Their Active August sailing program has been going far betterthan expected. They lost a few days of sailing due to thunder and lighting, butmost days they’ve got out on the water withnot too much wind.
Ensuring participants remain below 30 to stay within WelshGovernment guidelines is important.
“We have used webcollect to book participation in sessions andmaintain event numbers to below 30. A daily sheet is printed off and a registerof attendees or non attendees recorded daily” said Des George clubCommodore.
“Key to making it work has been the employment of two husbandand wife teams who are currently furloughed from Outward Bound. Their racemanagement knowledge may not be the highest but working with groups and safetyboat driving is” added Des.
The “new normal”
Abandoning their traditional sailing programme, the club havehad to adopt new procedures to get sailing underway.
“We do an outside briefing daily and set up an adhoc dailyrace series when on the water. Some choose to join in others do not.Participation is restricted to those who are well within the competence levelfor the conditions prevailing so rescues have been limited to only a couple ofgear failure incidents done following the RYA protocols” said Des.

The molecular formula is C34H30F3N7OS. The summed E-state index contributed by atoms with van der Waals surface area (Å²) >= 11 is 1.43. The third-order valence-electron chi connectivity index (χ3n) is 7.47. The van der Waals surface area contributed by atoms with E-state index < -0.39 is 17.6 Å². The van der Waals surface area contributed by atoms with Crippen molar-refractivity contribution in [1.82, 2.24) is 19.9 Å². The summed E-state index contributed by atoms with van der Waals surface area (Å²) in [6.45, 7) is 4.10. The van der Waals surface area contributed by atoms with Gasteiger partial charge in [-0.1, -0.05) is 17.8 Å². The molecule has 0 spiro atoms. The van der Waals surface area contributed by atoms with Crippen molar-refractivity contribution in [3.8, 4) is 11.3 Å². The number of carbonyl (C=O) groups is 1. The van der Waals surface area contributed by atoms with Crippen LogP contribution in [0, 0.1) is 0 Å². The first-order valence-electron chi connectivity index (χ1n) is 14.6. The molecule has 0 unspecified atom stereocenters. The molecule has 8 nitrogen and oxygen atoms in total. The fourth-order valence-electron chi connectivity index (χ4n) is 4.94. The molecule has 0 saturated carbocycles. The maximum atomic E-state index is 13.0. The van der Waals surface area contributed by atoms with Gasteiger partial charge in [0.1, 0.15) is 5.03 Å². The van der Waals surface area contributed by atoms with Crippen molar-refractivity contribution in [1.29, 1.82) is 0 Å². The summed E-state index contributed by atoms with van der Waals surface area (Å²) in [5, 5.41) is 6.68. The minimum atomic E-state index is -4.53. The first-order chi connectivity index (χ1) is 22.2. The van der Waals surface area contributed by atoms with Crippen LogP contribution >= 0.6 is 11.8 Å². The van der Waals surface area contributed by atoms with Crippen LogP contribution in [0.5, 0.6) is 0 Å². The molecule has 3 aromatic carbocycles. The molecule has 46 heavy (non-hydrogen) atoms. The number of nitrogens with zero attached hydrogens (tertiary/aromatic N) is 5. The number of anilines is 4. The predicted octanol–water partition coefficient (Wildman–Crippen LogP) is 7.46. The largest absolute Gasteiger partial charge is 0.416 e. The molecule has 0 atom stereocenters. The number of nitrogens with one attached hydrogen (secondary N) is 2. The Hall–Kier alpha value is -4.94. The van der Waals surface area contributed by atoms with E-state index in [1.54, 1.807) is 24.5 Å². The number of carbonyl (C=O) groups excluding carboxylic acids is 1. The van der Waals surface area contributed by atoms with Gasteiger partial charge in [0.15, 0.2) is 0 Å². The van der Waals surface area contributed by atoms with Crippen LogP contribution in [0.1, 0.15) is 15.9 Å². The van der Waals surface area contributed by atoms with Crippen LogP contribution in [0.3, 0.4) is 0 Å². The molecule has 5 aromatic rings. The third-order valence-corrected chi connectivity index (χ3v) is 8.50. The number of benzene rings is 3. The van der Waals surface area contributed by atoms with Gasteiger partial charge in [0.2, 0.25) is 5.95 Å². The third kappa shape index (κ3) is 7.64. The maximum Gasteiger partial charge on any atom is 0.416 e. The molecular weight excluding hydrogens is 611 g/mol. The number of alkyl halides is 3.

Recovery of boats up a soft and sandy beach requires the help ofclub members and cannot be done by the crew alone. Following social distancingrules whilst recovering a boat requires some out of the box thinking!
Des explains “We now have a 30 metre rope marked at 3m spacing’swhich is working well. Protocol is wash hands after handling the rope and thenwe soak the rope in soapy water over night.”
RYA Cymru Wales CEO, Gerwyn Owen said “I’m delighted to hearthat sailing is happening in the Dovey Estuary, the 30m rope to recover boatsunder social distancing rules is a fantastic idea, and another example of howour clubs are adapting.”
Find more information on a safe return to boating.